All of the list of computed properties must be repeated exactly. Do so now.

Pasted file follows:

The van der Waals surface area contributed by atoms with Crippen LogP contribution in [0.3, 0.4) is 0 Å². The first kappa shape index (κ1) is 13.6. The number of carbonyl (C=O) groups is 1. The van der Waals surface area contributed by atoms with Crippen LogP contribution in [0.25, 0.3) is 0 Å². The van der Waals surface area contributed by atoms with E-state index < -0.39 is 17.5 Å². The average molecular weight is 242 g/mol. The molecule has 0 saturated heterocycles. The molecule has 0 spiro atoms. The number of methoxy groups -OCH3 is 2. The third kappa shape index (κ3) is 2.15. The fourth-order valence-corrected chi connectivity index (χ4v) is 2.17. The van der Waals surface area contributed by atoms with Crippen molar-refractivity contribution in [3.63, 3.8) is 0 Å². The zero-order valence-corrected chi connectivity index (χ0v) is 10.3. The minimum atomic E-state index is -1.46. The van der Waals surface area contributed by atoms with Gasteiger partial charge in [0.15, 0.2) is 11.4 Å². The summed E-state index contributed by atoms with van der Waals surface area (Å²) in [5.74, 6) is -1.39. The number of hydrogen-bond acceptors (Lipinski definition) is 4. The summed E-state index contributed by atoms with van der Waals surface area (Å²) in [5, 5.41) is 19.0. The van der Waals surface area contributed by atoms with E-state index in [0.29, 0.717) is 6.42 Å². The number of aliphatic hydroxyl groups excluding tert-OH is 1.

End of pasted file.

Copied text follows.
The van der Waals surface area contributed by atoms with Crippen LogP contribution in [0.3, 0.4) is 0 Å². The first kappa shape index (κ1) is 13.6. The number of carbonyl (C=O) groups is 1. The van der Waals surface area contributed by atoms with Crippen LogP contribution in [0.25, 0.3) is 0 Å². The van der Waals surface area contributed by atoms with E-state index < -0.39 is 17.5 Å². The average molecular weight is 242 g/mol. The molecule has 0 saturated heterocycles. The molecule has 0 spiro atoms. The number of methoxy groups -OCH3 is 2. The third kappa shape index (κ3) is 2.15. The fourth-order valence-corrected chi connectivity index (χ4v) is 2.17. The van der Waals surface area contributed by atoms with Crippen molar-refractivity contribution in [3.63, 3.8) is 0 Å². The zero-order valence-corrected chi connectivity index (χ0v) is 10.3. The minimum atomic E-state index is -1.46. The van der Waals surface area contributed by atoms with Gasteiger partial charge in [0.15, 0.2) is 11.4 Å². The summed E-state index contributed by atoms with van der Waals surface area (Å²) in [5.74, 6) is -1.39. The number of hydrogen-bond acceptors (Lipinski definition) is 4. The summed E-state index contributed by atoms with van der Waals surface area (Å²) in [5, 5.41) is 19.0. The van der Waals surface area contributed by atoms with E-state index in [0.29, 0.717) is 6.42 Å². The number of aliphatic hydroxyl groups excluding tert-OH is 1.